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March 27, 2013
Turkey Calling: 5 Diaphragm Call Tips - 0
by The Editors
There's more to fooling gobblers with a diaphragm than just popping one in your mouth and huffing hot air. Sure, at times an uninspired cluck or several monotonous yelps might drag a spring tom to your setup, but common sense and experience will make you a better caller and a more successful hunter.
Why choose diaphragms? Because they offer hands-free operation, make realistic sounds and are the most cost-effective calls on store shelves. To ensure your success this season, practice your mouth calling early and often and follow these tips.
1. COUNT 'EM OUT
On the roost, a hen's tree yelps can go from just one to a handful of notes. On the ground, a hen's plain yelp generally consists of 3 to 5 notes, with some situational variations. With more notes, that plain yelp becomes an urgent lost call, and might run from 12 to 20 or more notes. A plain cluck is 1 to 3 notes, while cutting includes 4 to 10 or more notes in rapid succession.
Vary the number of yelps and clucks according to the hunting situation. If you want to sound like a relaxed hen letting a tom know her location, call with just 4 to 5 notes. If you want to add urgency to your calling, yelp more. Pay attention to real hens when they call and learn to mimic their sounds note for note.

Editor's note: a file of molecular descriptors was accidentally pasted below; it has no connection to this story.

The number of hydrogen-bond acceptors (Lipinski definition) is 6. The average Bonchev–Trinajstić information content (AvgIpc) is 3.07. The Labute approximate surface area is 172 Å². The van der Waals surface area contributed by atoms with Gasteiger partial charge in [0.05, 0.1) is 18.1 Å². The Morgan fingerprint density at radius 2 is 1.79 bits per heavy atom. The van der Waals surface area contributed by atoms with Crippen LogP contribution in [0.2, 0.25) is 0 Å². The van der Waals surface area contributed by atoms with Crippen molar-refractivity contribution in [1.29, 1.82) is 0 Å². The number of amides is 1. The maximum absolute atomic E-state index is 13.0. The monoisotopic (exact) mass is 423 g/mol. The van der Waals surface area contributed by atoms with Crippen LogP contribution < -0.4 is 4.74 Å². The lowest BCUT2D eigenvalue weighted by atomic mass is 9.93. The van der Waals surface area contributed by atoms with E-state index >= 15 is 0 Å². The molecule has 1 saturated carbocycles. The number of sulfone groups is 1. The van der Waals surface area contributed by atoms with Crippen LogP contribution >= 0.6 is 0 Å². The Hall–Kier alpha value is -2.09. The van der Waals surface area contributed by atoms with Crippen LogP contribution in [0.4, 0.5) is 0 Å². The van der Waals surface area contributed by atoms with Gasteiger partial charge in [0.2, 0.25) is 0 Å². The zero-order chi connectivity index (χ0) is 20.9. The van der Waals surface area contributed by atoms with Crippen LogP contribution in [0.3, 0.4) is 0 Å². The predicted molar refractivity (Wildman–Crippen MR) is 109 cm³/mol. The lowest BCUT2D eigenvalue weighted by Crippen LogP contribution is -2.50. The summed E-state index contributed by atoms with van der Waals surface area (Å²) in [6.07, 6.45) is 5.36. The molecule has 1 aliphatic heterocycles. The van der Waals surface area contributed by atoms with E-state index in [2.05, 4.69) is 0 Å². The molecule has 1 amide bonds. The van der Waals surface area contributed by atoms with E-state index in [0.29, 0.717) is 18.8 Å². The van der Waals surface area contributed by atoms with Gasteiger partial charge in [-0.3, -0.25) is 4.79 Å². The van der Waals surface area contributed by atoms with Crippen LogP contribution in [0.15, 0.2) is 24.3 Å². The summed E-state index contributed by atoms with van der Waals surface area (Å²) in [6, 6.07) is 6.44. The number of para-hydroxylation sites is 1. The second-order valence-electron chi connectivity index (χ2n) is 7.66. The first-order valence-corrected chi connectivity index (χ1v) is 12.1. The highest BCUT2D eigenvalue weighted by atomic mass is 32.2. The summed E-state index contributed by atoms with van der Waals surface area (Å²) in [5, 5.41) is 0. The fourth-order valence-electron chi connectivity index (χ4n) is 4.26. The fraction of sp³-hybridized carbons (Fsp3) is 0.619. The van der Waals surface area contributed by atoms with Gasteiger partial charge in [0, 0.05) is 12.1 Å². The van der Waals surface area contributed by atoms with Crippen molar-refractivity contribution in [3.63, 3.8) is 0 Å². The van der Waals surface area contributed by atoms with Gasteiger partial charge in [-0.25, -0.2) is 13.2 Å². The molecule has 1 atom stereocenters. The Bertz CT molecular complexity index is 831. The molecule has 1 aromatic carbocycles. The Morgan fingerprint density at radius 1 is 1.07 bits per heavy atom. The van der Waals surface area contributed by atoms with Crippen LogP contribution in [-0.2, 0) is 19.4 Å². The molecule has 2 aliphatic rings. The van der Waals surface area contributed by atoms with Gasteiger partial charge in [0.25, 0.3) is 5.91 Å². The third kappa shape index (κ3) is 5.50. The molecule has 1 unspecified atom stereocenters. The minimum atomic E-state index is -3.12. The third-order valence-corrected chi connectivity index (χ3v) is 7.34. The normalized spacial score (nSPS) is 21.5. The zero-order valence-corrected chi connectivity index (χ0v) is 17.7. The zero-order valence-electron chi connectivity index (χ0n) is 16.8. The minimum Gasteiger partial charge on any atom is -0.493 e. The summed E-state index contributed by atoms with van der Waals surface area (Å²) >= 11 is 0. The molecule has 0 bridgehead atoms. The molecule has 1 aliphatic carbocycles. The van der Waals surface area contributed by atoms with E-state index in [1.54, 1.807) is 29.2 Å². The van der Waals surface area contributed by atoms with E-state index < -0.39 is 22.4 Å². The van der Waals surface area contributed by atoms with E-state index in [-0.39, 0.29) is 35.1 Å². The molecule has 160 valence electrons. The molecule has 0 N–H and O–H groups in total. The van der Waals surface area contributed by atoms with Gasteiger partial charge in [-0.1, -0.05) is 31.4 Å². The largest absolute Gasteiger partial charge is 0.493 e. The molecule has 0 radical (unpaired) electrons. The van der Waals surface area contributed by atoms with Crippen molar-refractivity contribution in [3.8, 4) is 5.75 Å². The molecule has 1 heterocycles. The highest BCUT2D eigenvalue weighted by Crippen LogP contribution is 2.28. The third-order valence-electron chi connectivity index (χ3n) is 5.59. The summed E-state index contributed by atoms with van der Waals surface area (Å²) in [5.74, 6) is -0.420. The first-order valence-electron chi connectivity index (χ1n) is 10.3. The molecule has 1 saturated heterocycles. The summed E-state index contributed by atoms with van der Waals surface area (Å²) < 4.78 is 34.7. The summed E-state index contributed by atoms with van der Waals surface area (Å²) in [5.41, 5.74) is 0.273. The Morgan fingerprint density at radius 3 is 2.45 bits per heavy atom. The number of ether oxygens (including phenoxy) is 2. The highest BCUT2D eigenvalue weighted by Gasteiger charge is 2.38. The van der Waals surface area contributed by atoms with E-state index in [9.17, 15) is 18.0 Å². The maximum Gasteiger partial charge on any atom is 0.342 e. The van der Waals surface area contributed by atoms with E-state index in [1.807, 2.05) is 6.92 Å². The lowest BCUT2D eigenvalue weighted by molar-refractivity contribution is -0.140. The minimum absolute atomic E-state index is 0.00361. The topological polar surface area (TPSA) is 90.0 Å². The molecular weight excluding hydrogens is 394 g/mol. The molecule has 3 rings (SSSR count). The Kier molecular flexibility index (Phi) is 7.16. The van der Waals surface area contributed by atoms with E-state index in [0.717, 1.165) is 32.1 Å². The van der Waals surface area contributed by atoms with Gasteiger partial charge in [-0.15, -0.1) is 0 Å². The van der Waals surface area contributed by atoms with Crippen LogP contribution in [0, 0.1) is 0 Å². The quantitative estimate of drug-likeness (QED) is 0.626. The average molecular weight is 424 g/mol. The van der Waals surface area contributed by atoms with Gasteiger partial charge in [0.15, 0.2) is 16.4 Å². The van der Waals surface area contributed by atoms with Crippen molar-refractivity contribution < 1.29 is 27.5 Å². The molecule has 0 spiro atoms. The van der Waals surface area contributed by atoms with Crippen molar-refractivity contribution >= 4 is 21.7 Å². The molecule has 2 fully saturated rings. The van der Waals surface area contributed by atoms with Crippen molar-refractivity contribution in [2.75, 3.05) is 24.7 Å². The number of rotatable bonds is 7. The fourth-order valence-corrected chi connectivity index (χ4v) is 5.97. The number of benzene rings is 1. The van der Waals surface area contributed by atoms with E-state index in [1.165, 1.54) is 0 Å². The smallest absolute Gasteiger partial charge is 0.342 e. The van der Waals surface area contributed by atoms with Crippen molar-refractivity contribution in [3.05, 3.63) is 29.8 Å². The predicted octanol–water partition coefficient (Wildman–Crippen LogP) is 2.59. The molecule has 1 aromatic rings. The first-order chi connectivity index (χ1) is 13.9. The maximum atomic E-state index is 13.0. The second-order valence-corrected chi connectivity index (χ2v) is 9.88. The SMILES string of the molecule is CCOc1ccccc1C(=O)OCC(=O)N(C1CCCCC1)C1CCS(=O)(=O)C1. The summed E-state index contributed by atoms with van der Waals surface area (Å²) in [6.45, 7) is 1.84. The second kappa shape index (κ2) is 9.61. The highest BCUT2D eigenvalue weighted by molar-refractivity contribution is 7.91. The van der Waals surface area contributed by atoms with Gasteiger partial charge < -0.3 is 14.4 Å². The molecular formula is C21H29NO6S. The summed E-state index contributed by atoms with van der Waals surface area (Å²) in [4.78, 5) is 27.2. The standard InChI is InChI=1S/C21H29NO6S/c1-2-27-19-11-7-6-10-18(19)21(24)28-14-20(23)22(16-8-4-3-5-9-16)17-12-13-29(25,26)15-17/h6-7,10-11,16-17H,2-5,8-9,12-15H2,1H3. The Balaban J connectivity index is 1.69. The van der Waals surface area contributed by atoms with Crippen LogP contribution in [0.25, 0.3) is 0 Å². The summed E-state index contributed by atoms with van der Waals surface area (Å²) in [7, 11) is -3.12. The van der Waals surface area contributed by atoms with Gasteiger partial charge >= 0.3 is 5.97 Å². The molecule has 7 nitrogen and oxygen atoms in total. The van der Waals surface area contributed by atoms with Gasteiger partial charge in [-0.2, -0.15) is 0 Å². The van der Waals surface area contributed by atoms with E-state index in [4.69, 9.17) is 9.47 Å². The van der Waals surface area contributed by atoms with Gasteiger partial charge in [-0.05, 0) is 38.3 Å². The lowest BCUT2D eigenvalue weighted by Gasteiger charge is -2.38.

It's important to note the distinction and use the right rhythm with a particular call.
3. MIMIC NOTE LENGTH
4. SET YOUR VOLUME
5. SPACE IT OUT
A plain cluck asks, "Where are you?" when looking for a response from another turkey. In that moment, you can wait silently and let the bird look for you or answer right back. Space those clucks to mimic the bird that's approaching. Once you call, that turkey has likely fixed your position, so don't call once the bird is close and in sight.
You can, however, cluck to soft sell an interested tom into slinking into range. While often only a single note, it's an important attention-getting vocalization for turkeys.
Cutting reflects a series of abrupt and excited clucks performed in quick succession. A pause of only a second or two should come between each series of harsh cutts.
6. MAKE THE PITCH
Call Like a Pro
Make a Cluck: To cluck on a mouth call, say "pock," "puck," "tock" or "tuck" with one short burst of air. To cutt, run those clucks together in a fast series: "tuck-tuck-tuck-tuck." Vary the cadence to imitate live hens you hear when hunting. Mix clucking and cutting with your yelping for added realism.
Mix It Up: You can combine diaphragm yelping with pot-and-peg or box-call vocalizations. If the weather's stormy, it will help you call through wind gusts so a gobbler might hear you. You can also imitate several turkeys this way. Sometimes, that's what it takes.